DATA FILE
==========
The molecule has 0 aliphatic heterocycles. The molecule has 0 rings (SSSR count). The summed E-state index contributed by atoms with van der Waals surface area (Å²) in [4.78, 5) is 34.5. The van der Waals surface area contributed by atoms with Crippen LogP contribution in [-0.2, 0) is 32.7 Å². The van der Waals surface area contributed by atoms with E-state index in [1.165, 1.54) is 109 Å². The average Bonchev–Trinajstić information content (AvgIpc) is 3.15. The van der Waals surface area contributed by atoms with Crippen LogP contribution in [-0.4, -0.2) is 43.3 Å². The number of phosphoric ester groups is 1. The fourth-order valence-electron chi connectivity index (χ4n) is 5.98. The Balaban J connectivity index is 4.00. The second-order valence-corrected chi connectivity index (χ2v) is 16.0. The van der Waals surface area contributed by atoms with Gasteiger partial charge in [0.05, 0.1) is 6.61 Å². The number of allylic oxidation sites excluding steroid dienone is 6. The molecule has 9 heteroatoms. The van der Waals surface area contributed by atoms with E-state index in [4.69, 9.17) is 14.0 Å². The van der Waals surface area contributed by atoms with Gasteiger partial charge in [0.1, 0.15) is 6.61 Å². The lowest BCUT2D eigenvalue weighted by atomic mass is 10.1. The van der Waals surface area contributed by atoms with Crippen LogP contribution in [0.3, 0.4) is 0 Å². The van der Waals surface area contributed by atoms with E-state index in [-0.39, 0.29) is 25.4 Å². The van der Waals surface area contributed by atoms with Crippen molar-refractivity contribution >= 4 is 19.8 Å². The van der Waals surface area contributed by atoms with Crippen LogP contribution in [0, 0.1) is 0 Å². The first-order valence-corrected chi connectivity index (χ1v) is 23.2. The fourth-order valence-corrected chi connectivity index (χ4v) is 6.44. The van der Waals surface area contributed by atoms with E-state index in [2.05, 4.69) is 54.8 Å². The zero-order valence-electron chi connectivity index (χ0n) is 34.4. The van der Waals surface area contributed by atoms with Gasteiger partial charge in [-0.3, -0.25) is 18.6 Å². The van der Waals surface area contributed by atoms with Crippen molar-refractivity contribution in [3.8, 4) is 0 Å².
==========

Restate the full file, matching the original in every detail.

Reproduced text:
The molecule has 0 aliphatic heterocycles. The molecule has 0 rings (SSSR count). The summed E-state index contributed by atoms with van der Waals surface area (Å²) in [4.78, 5) is 34.5. The van der Waals surface area contributed by atoms with Crippen LogP contribution in [-0.2, 0) is 32.7 Å². The van der Waals surface area contributed by atoms with E-state index in [1.165, 1.54) is 109 Å². The average Bonchev–Trinajstić information content (AvgIpc) is 3.15. The van der Waals surface area contributed by atoms with Crippen LogP contribution in [-0.4, -0.2) is 43.3 Å². The number of phosphoric ester groups is 1. The fourth-order valence-electron chi connectivity index (χ4n) is 5.98. The Balaban J connectivity index is 4.00. The second-order valence-corrected chi connectivity index (χ2v) is 16.0. The van der Waals surface area contributed by atoms with Gasteiger partial charge in [0.05, 0.1) is 6.61 Å². The number of allylic oxidation sites excluding steroid dienone is 6. The molecule has 9 heteroatoms. The van der Waals surface area contributed by atoms with E-state index in [4.69, 9.17) is 14.0 Å². The van der Waals surface area contributed by atoms with Gasteiger partial charge in [0.1, 0.15) is 6.61 Å². The lowest BCUT2D eigenvalue weighted by atomic mass is 10.1. The van der Waals surface area contributed by atoms with Crippen LogP contribution in [0.3, 0.4) is 0 Å². The van der Waals surface area contributed by atoms with E-state index in [-0.39, 0.29) is 25.4 Å². The van der Waals surface area contributed by atoms with Crippen molar-refractivity contribution >= 4 is 19.8 Å². The van der Waals surface area contributed by atoms with Crippen LogP contribution in [0, 0.1) is 0 Å². The first-order valence-corrected chi connectivity index (χ1v) is 23.2. The fourth-order valence-corrected chi connectivity index (χ4v) is 6.44. The van der Waals surface area contributed by atoms with E-state index in [2.05, 4.69) is 54.8 Å². The zero-order valence-electron chi connectivity index (χ0n) is 34.4. The van der Waals surface area contributed by atoms with Gasteiger partial charge in [-0.3, -0.25) is 18.6 Å². The van der Waals surface area contributed by atoms with Crippen molar-refractivity contribution in [3.8, 4) is 0 Å².